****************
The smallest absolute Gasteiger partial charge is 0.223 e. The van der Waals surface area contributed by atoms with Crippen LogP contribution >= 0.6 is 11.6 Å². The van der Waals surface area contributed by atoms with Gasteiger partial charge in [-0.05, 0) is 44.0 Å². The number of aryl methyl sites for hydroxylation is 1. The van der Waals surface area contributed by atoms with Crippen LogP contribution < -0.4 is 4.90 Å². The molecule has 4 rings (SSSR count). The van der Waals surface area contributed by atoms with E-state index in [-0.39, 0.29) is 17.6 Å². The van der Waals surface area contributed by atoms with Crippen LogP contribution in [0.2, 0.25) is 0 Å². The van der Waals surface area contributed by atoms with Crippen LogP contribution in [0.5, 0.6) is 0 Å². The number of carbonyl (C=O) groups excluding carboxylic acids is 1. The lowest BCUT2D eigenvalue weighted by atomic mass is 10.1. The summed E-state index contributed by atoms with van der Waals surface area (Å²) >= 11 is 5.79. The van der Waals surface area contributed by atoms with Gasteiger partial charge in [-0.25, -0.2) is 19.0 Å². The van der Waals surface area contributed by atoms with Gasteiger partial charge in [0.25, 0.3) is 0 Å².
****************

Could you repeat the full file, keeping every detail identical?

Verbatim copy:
The smallest absolute Gasteiger partial charge is 0.223 e. The van der Waals surface area contributed by atoms with Crippen LogP contribution >= 0.6 is 11.6 Å². The van der Waals surface area contributed by atoms with Gasteiger partial charge in [-0.05, 0) is 44.0 Å². The number of aryl methyl sites for hydroxylation is 1. The van der Waals surface area contributed by atoms with Crippen LogP contribution < -0.4 is 4.90 Å². The molecule has 4 rings (SSSR count). The van der Waals surface area contributed by atoms with E-state index in [-0.39, 0.29) is 17.6 Å². The van der Waals surface area contributed by atoms with Crippen LogP contribution in [0.2, 0.25) is 0 Å². The van der Waals surface area contributed by atoms with Crippen LogP contribution in [0.5, 0.6) is 0 Å². The number of carbonyl (C=O) groups excluding carboxylic acids is 1. The lowest BCUT2D eigenvalue weighted by atomic mass is 10.1. The summed E-state index contributed by atoms with van der Waals surface area (Å²) >= 11 is 5.79. The van der Waals surface area contributed by atoms with Gasteiger partial charge in [-0.25, -0.2) is 19.0 Å². The van der Waals surface area contributed by atoms with Gasteiger partial charge in [0.25, 0.3) is 0 Å².